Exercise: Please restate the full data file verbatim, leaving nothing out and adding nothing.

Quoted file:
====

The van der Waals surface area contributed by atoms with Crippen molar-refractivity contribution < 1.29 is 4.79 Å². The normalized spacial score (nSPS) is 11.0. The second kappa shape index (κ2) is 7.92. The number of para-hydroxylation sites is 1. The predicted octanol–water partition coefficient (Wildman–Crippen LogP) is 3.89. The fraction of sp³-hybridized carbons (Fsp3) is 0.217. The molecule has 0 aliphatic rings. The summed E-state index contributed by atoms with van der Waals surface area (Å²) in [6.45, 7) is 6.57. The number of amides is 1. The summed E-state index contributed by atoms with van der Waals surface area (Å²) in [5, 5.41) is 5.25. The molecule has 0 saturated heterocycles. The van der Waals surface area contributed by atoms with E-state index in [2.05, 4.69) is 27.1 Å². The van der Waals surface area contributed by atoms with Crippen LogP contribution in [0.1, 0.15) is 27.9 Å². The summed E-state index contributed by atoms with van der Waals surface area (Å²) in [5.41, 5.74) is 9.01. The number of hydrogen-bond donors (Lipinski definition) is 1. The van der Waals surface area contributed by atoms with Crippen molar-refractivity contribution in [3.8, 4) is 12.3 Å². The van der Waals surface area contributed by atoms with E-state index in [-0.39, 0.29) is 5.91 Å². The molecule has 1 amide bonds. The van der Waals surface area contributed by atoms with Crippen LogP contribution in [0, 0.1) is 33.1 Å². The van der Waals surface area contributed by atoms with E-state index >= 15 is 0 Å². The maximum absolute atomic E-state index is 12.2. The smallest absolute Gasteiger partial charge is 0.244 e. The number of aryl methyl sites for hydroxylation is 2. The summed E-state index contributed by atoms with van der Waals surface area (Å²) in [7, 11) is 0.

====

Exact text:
The van der Waals surface area contributed by atoms with Crippen molar-refractivity contribution < 1.29 is 4.79 Å². The normalized spacial score (nSPS) is 11.0. The second kappa shape index (κ2) is 7.92. The number of para-hydroxylation sites is 1. The predicted octanol–water partition coefficient (Wildman–Crippen LogP) is 3.89. The fraction of sp³-hybridized carbons (Fsp3) is 0.217. The molecule has 0 aliphatic rings. The summed E-state index contributed by atoms with van der Waals surface area (Å²) in [6.45, 7) is 6.57. The number of amides is 1. The summed E-state index contributed by atoms with van der Waals surface area (Å²) in [5, 5.41) is 5.25. The molecule has 0 saturated heterocycles. The van der Waals surface area contributed by atoms with E-state index in [2.05, 4.69) is 27.1 Å². The van der Waals surface area contributed by atoms with Crippen LogP contribution in [0.1, 0.15) is 27.9 Å². The summed E-state index contributed by atoms with van der Waals surface area (Å²) in [5.41, 5.74) is 9.01. The number of hydrogen-bond donors (Lipinski definition) is 1. The van der Waals surface area contributed by atoms with Crippen molar-refractivity contribution in [3.8, 4) is 12.3 Å². The van der Waals surface area contributed by atoms with E-state index in [-0.39, 0.29) is 5.91 Å². The molecule has 1 amide bonds. The van der Waals surface area contributed by atoms with Crippen LogP contribution in [0, 0.1) is 33.1 Å². The van der Waals surface area contributed by atoms with E-state index >= 15 is 0 Å². The maximum absolute atomic E-state index is 12.2. The smallest absolute Gasteiger partial charge is 0.244 e. The number of aryl methyl sites for hydroxylation is 2. The summed E-state index contributed by atoms with van der Waals surface area (Å²) in [7, 11) is 0.